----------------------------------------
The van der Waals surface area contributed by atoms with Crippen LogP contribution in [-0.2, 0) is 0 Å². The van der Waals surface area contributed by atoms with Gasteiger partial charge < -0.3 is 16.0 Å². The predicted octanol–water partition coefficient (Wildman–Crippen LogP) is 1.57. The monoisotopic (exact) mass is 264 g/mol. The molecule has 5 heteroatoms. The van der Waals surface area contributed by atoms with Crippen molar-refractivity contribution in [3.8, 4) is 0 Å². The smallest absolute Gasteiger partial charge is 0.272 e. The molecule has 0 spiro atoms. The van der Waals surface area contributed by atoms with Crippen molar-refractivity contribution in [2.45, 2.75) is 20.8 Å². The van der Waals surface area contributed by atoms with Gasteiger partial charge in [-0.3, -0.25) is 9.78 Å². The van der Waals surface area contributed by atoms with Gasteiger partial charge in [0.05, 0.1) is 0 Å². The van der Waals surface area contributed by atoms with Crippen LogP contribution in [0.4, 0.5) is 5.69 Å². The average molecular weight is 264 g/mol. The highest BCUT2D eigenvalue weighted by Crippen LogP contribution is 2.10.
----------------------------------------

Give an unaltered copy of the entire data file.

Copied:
The van der Waals surface area contributed by atoms with Crippen LogP contribution in [-0.2, 0) is 0 Å². The van der Waals surface area contributed by atoms with Gasteiger partial charge < -0.3 is 16.0 Å². The predicted octanol–water partition coefficient (Wildman–Crippen LogP) is 1.57. The monoisotopic (exact) mass is 264 g/mol. The molecule has 5 heteroatoms. The van der Waals surface area contributed by atoms with Crippen molar-refractivity contribution in [3.8, 4) is 0 Å². The smallest absolute Gasteiger partial charge is 0.272 e. The molecule has 0 spiro atoms. The van der Waals surface area contributed by atoms with Crippen molar-refractivity contribution in [2.45, 2.75) is 20.8 Å². The van der Waals surface area contributed by atoms with Gasteiger partial charge in [-0.3, -0.25) is 9.78 Å². The van der Waals surface area contributed by atoms with Gasteiger partial charge in [0.05, 0.1) is 0 Å². The van der Waals surface area contributed by atoms with Crippen LogP contribution in [0.4, 0.5) is 5.69 Å². The average molecular weight is 264 g/mol. The highest BCUT2D eigenvalue weighted by Crippen LogP contribution is 2.10.